For the first time ever, a coyote was seen, documented and confirmed on Long Island, and it’s in the Hamptons.
Newsday reported Tuesday that Water Mill farmer Richard Wesnofske spotted the four-legged beast in his potato field and managed to capture a picture of it with his phone at around 7 a.m. on Monday, June 24. Wesnofske passed the photo along to hunting guide, who then sent it to the Department of Environmental Conservation.
The DEC positively identified the coyote and announced its findings on Monday, July 1. A representative from the agency, Bill Fonda, said the DEC is investigating the matter and looking to find other coyotes in the area by searching for tracks, scat and kills. Fonda could not confirm how the coyote found its way to Water Mill, and it would be “purely speculation” to guess. He did point out that many coyote sightings have been reported on nearby Fishers Island.
DEC wildlife biologist Josh Stiller said there are coyotes in Queens and one could have migrated east to the Hamptons, possibly via the railroad tracks, which would make a “good travel corridor.”
Some have speculated in the past that introducing coyote into the East End could help curb our exploding deer population, but they typically only go after the larger prey during difficult winters, after smaller mammal populations decline. “They’re an opportunistic eater,” Fonda said, explaining that coyotes feed on whatever they can find.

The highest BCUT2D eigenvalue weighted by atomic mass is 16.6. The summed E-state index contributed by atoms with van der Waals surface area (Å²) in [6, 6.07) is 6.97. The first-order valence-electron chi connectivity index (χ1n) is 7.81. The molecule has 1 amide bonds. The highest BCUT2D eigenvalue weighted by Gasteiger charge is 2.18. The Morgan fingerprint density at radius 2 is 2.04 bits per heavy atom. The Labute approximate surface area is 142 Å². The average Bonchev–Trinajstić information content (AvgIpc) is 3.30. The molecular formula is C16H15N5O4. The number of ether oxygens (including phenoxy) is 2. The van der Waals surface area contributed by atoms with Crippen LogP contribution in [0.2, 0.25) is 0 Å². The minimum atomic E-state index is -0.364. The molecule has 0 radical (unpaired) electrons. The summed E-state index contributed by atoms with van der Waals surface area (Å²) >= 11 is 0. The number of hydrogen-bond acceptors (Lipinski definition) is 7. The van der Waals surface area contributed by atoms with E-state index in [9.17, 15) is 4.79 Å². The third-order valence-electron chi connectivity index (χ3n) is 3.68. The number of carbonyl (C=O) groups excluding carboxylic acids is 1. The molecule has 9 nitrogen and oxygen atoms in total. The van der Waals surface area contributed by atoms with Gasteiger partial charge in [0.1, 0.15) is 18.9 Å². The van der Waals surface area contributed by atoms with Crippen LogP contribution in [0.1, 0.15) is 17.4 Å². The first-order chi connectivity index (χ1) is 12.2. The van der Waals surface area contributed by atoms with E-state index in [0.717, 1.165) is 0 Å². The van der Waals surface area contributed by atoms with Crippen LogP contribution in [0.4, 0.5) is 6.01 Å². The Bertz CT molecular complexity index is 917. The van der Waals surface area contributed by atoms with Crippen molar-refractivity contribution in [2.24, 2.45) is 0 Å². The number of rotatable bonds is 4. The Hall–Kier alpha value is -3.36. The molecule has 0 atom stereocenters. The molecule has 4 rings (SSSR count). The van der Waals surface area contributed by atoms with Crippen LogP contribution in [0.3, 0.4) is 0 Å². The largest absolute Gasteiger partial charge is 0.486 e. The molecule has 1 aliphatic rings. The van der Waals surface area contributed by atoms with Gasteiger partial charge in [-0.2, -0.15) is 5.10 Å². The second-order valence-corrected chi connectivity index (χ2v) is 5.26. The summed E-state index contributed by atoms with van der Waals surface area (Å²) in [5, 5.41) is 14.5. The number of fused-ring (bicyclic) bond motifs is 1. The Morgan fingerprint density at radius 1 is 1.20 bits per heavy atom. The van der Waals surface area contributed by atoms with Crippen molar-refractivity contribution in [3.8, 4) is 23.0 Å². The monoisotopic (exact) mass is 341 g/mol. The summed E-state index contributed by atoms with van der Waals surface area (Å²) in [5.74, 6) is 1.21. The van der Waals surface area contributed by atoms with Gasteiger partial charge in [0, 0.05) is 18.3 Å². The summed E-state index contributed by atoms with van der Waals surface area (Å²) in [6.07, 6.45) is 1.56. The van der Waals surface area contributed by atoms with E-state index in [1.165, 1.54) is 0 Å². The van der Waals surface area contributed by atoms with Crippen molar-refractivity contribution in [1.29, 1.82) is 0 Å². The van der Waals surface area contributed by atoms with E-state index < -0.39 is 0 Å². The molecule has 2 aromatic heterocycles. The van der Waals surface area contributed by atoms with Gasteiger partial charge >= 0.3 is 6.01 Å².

An information packet supplied by the DEC notes that coyotes eat berries, insects, rodents and carrion, but they “can, will, and do kill healthy adult deer.” It also confirms that in springtime, coyote can have an impact on fawn survival in localized areas.
Stiller noted that the DEC has no reason to remove or eliminate the coyote at this point. “It’s not causing a public safety risk,” the biologist said, pointing out that the species is protected on Long Island, despite the fact that they’ve never been reported here before. A special permit would have to be issued to kill the coyote, and that would only happen if it were causing a legitimate nuisance.
New York State has some 20,000–30,000 coyotes living north of Manhattan and the abundant food supply in suburban areas makes living close to people worthwhile, the DEC packet says. It notes that, along with the typical hunting and scavenging, coyote thrive on eating garbage, pet food, cats and small dogs.
Keep an eye out for coyotes in the Hamptons. Just look for their identifying characteristics, as described by the DEC. “The Eastern coyote looks like a medium-sized German shepherd dog, with long thick fur. The tail is full and bushy, usually carried pointing down. Ears are erect and pointed.” They are 4 to 5 feet long (including tail) and weigh 35–45 pounds. Males are usually larger than females and their color varies from blonde or reddish blonde to dark tan washed with black. Legs, ears and cheeks usually reddish.